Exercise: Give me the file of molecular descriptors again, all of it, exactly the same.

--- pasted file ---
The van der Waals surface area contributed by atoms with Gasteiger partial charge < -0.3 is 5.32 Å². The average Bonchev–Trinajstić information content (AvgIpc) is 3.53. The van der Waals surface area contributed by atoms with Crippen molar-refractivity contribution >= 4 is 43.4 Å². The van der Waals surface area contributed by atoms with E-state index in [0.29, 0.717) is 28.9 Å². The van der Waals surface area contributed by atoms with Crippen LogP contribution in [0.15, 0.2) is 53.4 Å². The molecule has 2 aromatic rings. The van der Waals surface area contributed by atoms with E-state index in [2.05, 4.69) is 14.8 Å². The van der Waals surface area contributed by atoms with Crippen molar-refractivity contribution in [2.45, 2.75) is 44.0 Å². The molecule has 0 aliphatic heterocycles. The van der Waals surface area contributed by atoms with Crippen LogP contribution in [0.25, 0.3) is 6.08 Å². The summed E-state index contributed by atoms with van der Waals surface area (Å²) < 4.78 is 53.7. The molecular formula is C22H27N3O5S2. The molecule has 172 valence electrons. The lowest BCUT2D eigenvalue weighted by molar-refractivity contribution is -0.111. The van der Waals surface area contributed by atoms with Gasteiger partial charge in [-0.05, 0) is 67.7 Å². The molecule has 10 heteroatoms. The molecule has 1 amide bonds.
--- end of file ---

The van der Waals surface area contributed by atoms with Gasteiger partial charge < -0.3 is 5.32 Å². The average Bonchev–Trinajstić information content (AvgIpc) is 3.53. The van der Waals surface area contributed by atoms with Crippen molar-refractivity contribution >= 4 is 43.4 Å². The van der Waals surface area contributed by atoms with E-state index in [0.29, 0.717) is 28.9 Å². The van der Waals surface area contributed by atoms with Crippen LogP contribution in [0.15, 0.2) is 53.4 Å². The molecule has 2 aromatic rings. The van der Waals surface area contributed by atoms with E-state index in [2.05, 4.69) is 14.8 Å². The van der Waals surface area contributed by atoms with Crippen molar-refractivity contribution in [2.45, 2.75) is 44.0 Å². The molecule has 0 aliphatic heterocycles. The van der Waals surface area contributed by atoms with Crippen LogP contribution in [0.25, 0.3) is 6.08 Å². The summed E-state index contributed by atoms with van der Waals surface area (Å²) < 4.78 is 53.7. The molecular formula is C22H27N3O5S2. The molecule has 172 valence electrons. The lowest BCUT2D eigenvalue weighted by molar-refractivity contribution is -0.111. The van der Waals surface area contributed by atoms with Gasteiger partial charge in [-0.05, 0) is 67.7 Å². The molecule has 10 heteroatoms. The molecule has 1 amide bonds.